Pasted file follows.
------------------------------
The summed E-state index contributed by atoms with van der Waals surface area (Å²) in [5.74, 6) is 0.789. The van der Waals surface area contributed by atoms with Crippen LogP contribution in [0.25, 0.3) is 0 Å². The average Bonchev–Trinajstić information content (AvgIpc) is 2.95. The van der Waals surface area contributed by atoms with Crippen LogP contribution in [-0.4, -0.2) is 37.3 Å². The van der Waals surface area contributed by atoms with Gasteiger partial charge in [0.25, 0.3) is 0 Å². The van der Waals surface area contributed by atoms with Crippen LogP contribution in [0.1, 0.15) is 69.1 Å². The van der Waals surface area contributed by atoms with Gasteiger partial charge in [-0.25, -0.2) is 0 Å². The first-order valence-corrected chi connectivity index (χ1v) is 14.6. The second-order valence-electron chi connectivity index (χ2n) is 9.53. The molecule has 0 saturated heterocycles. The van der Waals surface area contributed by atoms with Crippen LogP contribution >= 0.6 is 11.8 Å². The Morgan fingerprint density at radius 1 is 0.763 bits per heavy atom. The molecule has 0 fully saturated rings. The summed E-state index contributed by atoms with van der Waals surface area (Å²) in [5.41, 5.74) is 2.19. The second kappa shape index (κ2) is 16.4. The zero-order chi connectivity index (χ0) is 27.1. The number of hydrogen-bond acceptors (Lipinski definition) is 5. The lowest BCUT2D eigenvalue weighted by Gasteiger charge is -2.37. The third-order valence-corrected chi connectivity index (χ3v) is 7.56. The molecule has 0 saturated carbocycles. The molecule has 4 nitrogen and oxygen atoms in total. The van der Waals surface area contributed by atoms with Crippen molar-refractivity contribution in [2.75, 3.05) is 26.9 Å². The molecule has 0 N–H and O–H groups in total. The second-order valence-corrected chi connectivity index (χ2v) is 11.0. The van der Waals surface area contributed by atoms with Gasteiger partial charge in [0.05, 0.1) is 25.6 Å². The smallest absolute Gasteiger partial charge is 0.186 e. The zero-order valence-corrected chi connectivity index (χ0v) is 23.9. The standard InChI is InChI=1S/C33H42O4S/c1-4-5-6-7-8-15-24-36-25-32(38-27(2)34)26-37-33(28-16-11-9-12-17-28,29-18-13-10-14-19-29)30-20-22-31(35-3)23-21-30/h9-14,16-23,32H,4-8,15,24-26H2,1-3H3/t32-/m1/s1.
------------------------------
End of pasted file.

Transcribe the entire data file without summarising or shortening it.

The summed E-state index contributed by atoms with van der Waals surface area (Å²) in [5.74, 6) is 0.789. The van der Waals surface area contributed by atoms with Crippen LogP contribution in [0.25, 0.3) is 0 Å². The average Bonchev–Trinajstić information content (AvgIpc) is 2.95. The van der Waals surface area contributed by atoms with Crippen LogP contribution in [-0.4, -0.2) is 37.3 Å². The van der Waals surface area contributed by atoms with Gasteiger partial charge in [0.25, 0.3) is 0 Å². The van der Waals surface area contributed by atoms with Crippen LogP contribution in [0.1, 0.15) is 69.1 Å². The van der Waals surface area contributed by atoms with Gasteiger partial charge in [-0.25, -0.2) is 0 Å². The first-order valence-corrected chi connectivity index (χ1v) is 14.6. The second-order valence-electron chi connectivity index (χ2n) is 9.53. The molecule has 0 saturated heterocycles. The van der Waals surface area contributed by atoms with Crippen LogP contribution >= 0.6 is 11.8 Å². The Morgan fingerprint density at radius 1 is 0.763 bits per heavy atom. The molecule has 0 fully saturated rings. The summed E-state index contributed by atoms with van der Waals surface area (Å²) in [5.41, 5.74) is 2.19. The second kappa shape index (κ2) is 16.4. The zero-order chi connectivity index (χ0) is 27.1. The number of hydrogen-bond acceptors (Lipinski definition) is 5. The lowest BCUT2D eigenvalue weighted by Gasteiger charge is -2.37. The third-order valence-corrected chi connectivity index (χ3v) is 7.56. The molecule has 0 saturated carbocycles. The molecule has 4 nitrogen and oxygen atoms in total. The van der Waals surface area contributed by atoms with Crippen molar-refractivity contribution in [2.75, 3.05) is 26.9 Å². The molecule has 0 N–H and O–H groups in total. The second-order valence-corrected chi connectivity index (χ2v) is 11.0. The van der Waals surface area contributed by atoms with Gasteiger partial charge in [0.05, 0.1) is 25.6 Å². The smallest absolute Gasteiger partial charge is 0.186 e. The zero-order valence-corrected chi connectivity index (χ0v) is 23.9. The standard InChI is InChI=1S/C33H42O4S/c1-4-5-6-7-8-15-24-36-25-32(38-27(2)34)26-37-33(28-16-11-9-12-17-28,29-18-13-10-14-19-29)30-20-22-31(35-3)23-21-30/h9-14,16-23,32H,4-8,15,24-26H2,1-3H3/t32-/m1/s1.